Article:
In Rotkappchen: The Blood of Red Riding Hood, writer/director Harry Sparks weaves a chilling tale of murder, lust, and teen angst in this modern retelling of the classic fairy tale. The story follows Rose (Stefanie Geils), a teenager sent from Germany to live with her grandmother in America. Upon arrival at her new school she meets Summer (Sativa Verte), a sassy coed with a biting wit, Summer’s dorky younger brother, David (Chris O’Brocki), and Nick (Phil Gibson), the hunky Big Man On Campus, who is quite literally the big bad wolf -- a werewolf, that is -- with a thirst for blood and virgins. Nick takes an immediate liking to the angelic Rose, much to the dismay of his girlfriend, Bridgette (Nicole Leigh Vuono), who terrorizes the poor girl in fits of rage and jealousy. As Rose struggles to settle into her new life, she retreats into the dark fantasy world of her imagination, where she sees herself as Little Red Riding Hood and her enemies as walking personifications of the evil hell-bent on destroying her.
Rotkappchen lures you in with the promise of an interesting take on a familiar story, but the audience quickly realizes they’re not quite getting what they bargained for. Sparks does a decent job of setting up the story, intertwining the alienation of a young girl in a foreign land with the terror consuming a quiet town, but the major misstep is in the execution. The muddled narrative is bogged down by the addition of a convoluted backstory about Grandma’s encounter with Nick the werewolf some decades prior and a subplot involving the exploration of teenage sexuality that goes nowhere and adds nothing to the overall plot. Likewise, Rose never seems to evolve beyond her role as victim and instead bounces back and forth between reality and her fantasy world, neither of which really keeps her safe from harm. Of course, it doesn’t help that Sparks is a little trigger-happy with the editing button, cutting from scene to scene with no apparent destination and piecing together random shots of violence and gratuitous sex, all of which are disorienting and make the story much more confusing then necessary.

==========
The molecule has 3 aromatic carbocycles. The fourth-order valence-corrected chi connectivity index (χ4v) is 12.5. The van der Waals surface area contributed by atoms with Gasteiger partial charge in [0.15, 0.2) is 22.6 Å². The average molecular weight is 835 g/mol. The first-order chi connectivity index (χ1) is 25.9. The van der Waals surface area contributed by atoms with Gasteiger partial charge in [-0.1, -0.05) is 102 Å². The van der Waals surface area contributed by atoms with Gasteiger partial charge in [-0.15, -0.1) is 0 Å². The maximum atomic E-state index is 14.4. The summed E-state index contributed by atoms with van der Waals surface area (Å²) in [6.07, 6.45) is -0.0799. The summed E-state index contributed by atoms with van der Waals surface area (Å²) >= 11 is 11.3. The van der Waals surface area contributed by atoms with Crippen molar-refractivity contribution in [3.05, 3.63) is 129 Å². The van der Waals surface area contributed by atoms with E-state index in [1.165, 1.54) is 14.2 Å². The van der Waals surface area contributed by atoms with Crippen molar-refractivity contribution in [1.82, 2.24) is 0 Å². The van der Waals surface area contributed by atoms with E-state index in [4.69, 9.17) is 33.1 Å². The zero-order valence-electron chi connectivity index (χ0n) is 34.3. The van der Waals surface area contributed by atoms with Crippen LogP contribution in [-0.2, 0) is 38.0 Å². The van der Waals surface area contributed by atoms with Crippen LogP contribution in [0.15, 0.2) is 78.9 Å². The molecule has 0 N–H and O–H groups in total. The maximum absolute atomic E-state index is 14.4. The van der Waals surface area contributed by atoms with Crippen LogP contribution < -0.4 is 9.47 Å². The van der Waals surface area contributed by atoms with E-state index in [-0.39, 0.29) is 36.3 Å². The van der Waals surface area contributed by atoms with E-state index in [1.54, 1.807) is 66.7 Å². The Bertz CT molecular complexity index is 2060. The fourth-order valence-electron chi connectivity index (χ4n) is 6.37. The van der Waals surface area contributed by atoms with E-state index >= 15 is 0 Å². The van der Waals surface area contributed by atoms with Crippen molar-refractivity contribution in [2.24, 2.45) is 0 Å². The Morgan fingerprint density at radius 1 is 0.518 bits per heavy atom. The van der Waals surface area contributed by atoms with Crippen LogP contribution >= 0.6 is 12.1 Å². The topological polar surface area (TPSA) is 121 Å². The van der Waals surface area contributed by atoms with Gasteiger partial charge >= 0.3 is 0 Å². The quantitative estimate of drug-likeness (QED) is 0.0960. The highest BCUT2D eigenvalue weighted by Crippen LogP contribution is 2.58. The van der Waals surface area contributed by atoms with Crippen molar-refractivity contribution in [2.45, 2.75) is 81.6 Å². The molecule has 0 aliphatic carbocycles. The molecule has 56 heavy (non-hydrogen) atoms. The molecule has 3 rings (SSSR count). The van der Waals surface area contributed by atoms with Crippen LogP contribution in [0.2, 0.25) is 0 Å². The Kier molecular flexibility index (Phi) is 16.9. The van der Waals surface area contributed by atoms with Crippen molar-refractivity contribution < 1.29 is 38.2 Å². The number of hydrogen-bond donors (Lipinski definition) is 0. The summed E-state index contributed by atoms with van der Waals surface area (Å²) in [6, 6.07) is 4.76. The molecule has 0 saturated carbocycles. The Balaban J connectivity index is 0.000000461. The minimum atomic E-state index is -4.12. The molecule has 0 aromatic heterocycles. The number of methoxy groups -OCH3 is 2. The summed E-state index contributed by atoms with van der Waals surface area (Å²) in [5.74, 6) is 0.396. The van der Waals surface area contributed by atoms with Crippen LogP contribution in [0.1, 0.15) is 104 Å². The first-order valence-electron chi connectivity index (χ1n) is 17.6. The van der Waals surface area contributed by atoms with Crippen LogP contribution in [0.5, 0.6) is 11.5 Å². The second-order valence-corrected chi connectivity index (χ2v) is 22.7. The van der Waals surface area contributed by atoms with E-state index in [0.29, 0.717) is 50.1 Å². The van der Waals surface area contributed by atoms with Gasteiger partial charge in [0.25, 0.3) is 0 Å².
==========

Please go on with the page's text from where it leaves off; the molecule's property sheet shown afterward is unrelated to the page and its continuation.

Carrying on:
The film’s only strong point is in the cinematography. Sparks sets the tone through the use of black-and-white photography with intermittent objects in red; only Rose’s fantasies -– her safe haven -– earn the right to be in color. Alas, this is the one element that makes Rotkappchen worth watching, and the rest is an incoherent mess. Films based on the Little Red Riding Hood premise are nothing new (Matthew Bright did it with Freeway), but Sparks fails in his attempt and the result is nothing more than a mishmash of clichéd horror and softcore porn.
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- Released: 2009
- Rating: NR
- Review: In Rotkappchen: The Blood of Red Riding Hood, writer/director Harry Sparks weaves a chilling tale of murder, lust, and teen angst in this modern retelling of the classic fairy tale. The story follows Rose (Stefanie Geils), a teenager sent from Germany to l… (more)